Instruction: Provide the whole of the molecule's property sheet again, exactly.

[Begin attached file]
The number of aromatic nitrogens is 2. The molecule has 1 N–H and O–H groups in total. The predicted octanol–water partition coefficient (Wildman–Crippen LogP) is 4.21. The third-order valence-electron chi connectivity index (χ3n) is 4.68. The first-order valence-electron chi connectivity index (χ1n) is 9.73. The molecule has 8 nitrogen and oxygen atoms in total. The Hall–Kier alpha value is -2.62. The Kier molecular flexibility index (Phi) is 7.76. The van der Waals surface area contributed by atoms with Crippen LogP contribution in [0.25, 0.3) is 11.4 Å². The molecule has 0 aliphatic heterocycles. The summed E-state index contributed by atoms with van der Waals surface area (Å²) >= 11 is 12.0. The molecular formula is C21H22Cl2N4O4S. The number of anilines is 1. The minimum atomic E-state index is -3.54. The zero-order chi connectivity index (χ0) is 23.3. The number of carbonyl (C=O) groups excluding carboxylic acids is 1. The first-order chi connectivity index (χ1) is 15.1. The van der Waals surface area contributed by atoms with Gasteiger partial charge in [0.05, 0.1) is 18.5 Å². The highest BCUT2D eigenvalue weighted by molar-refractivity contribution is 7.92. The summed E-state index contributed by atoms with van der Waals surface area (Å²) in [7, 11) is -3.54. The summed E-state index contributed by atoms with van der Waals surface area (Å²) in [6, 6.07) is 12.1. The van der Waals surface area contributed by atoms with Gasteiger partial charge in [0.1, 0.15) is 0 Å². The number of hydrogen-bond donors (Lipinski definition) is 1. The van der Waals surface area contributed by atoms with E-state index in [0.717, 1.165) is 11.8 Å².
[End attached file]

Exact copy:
The number of aromatic nitrogens is 2. The molecule has 1 N–H and O–H groups in total. The predicted octanol–water partition coefficient (Wildman–Crippen LogP) is 4.21. The third-order valence-electron chi connectivity index (χ3n) is 4.68. The first-order valence-electron chi connectivity index (χ1n) is 9.73. The molecule has 8 nitrogen and oxygen atoms in total. The Hall–Kier alpha value is -2.62. The Kier molecular flexibility index (Phi) is 7.76. The van der Waals surface area contributed by atoms with Crippen LogP contribution in [0.25, 0.3) is 11.4 Å². The molecule has 0 aliphatic heterocycles. The summed E-state index contributed by atoms with van der Waals surface area (Å²) >= 11 is 12.0. The molecular formula is C21H22Cl2N4O4S. The number of anilines is 1. The minimum atomic E-state index is -3.54. The zero-order chi connectivity index (χ0) is 23.3. The number of carbonyl (C=O) groups excluding carboxylic acids is 1. The first-order chi connectivity index (χ1) is 15.1. The van der Waals surface area contributed by atoms with Gasteiger partial charge in [0.05, 0.1) is 18.5 Å². The highest BCUT2D eigenvalue weighted by molar-refractivity contribution is 7.92. The summed E-state index contributed by atoms with van der Waals surface area (Å²) in [7, 11) is -3.54. The summed E-state index contributed by atoms with van der Waals surface area (Å²) in [6, 6.07) is 12.1. The van der Waals surface area contributed by atoms with Gasteiger partial charge in [0.1, 0.15) is 0 Å². The number of hydrogen-bond donors (Lipinski definition) is 1. The van der Waals surface area contributed by atoms with E-state index in [0.717, 1.165) is 11.8 Å².